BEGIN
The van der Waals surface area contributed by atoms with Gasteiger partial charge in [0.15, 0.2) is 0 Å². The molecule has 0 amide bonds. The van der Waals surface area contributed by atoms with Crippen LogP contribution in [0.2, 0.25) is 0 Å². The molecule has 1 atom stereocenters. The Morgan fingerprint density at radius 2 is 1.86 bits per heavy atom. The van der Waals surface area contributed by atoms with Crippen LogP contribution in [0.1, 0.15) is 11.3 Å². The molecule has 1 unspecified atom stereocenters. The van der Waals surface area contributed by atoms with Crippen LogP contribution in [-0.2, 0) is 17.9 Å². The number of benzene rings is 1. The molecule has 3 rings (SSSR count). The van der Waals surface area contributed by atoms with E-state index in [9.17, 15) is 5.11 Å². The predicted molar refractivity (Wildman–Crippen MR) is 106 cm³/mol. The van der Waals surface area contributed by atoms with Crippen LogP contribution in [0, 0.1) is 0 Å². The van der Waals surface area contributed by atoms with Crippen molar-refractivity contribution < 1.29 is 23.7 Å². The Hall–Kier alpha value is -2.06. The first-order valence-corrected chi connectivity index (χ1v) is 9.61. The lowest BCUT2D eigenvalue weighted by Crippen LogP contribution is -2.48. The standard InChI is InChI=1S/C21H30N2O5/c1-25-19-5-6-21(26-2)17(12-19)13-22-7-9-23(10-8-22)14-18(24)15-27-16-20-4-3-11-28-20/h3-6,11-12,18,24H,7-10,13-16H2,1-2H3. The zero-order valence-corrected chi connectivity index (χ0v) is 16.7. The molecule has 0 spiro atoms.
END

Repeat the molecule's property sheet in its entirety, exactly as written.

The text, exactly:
The van der Waals surface area contributed by atoms with Gasteiger partial charge in [0.15, 0.2) is 0 Å². The molecule has 0 amide bonds. The van der Waals surface area contributed by atoms with Crippen LogP contribution in [0.2, 0.25) is 0 Å². The molecule has 1 atom stereocenters. The Morgan fingerprint density at radius 2 is 1.86 bits per heavy atom. The van der Waals surface area contributed by atoms with Crippen LogP contribution in [0.1, 0.15) is 11.3 Å². The molecule has 1 unspecified atom stereocenters. The van der Waals surface area contributed by atoms with Crippen LogP contribution in [-0.2, 0) is 17.9 Å². The number of benzene rings is 1. The molecule has 3 rings (SSSR count). The van der Waals surface area contributed by atoms with E-state index in [9.17, 15) is 5.11 Å². The predicted molar refractivity (Wildman–Crippen MR) is 106 cm³/mol. The van der Waals surface area contributed by atoms with Crippen LogP contribution in [0, 0.1) is 0 Å². The van der Waals surface area contributed by atoms with Crippen molar-refractivity contribution < 1.29 is 23.7 Å². The Hall–Kier alpha value is -2.06. The first-order valence-corrected chi connectivity index (χ1v) is 9.61. The lowest BCUT2D eigenvalue weighted by Crippen LogP contribution is -2.48. The standard InChI is InChI=1S/C21H30N2O5/c1-25-19-5-6-21(26-2)17(12-19)13-22-7-9-23(10-8-22)14-18(24)15-27-16-20-4-3-11-28-20/h3-6,11-12,18,24H,7-10,13-16H2,1-2H3. The zero-order valence-corrected chi connectivity index (χ0v) is 16.7. The molecule has 0 spiro atoms.